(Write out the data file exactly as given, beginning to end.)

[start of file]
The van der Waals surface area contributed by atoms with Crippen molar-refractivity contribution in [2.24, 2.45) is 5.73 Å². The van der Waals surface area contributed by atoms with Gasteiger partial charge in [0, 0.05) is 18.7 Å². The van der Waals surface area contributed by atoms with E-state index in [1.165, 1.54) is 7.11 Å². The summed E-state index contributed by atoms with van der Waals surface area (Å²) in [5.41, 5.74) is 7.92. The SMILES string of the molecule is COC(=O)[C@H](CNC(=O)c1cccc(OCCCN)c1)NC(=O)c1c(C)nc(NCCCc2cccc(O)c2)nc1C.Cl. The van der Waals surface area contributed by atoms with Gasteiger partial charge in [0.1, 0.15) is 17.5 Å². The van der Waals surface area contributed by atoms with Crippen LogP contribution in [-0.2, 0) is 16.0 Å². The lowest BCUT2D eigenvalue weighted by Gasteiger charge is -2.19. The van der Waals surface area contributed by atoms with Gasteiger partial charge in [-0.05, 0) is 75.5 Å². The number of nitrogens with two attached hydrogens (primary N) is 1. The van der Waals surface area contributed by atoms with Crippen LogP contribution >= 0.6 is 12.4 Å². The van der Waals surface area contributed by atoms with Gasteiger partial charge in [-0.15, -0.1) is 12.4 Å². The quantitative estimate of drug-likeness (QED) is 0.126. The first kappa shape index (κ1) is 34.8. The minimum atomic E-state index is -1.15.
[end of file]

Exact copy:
The van der Waals surface area contributed by atoms with Crippen molar-refractivity contribution in [2.24, 2.45) is 5.73 Å². The van der Waals surface area contributed by atoms with Gasteiger partial charge in [0, 0.05) is 18.7 Å². The van der Waals surface area contributed by atoms with E-state index in [1.165, 1.54) is 7.11 Å². The summed E-state index contributed by atoms with van der Waals surface area (Å²) in [5.41, 5.74) is 7.92. The SMILES string of the molecule is COC(=O)[C@H](CNC(=O)c1cccc(OCCCN)c1)NC(=O)c1c(C)nc(NCCCc2cccc(O)c2)nc1C.Cl. The van der Waals surface area contributed by atoms with Gasteiger partial charge in [0.1, 0.15) is 17.5 Å². The van der Waals surface area contributed by atoms with Crippen LogP contribution in [-0.2, 0) is 16.0 Å². The lowest BCUT2D eigenvalue weighted by Gasteiger charge is -2.19. The van der Waals surface area contributed by atoms with Gasteiger partial charge in [-0.05, 0) is 75.5 Å². The number of nitrogens with two attached hydrogens (primary N) is 1. The van der Waals surface area contributed by atoms with Crippen LogP contribution >= 0.6 is 12.4 Å². The van der Waals surface area contributed by atoms with Gasteiger partial charge in [-0.15, -0.1) is 12.4 Å². The quantitative estimate of drug-likeness (QED) is 0.126. The first kappa shape index (κ1) is 34.8. The minimum atomic E-state index is -1.15.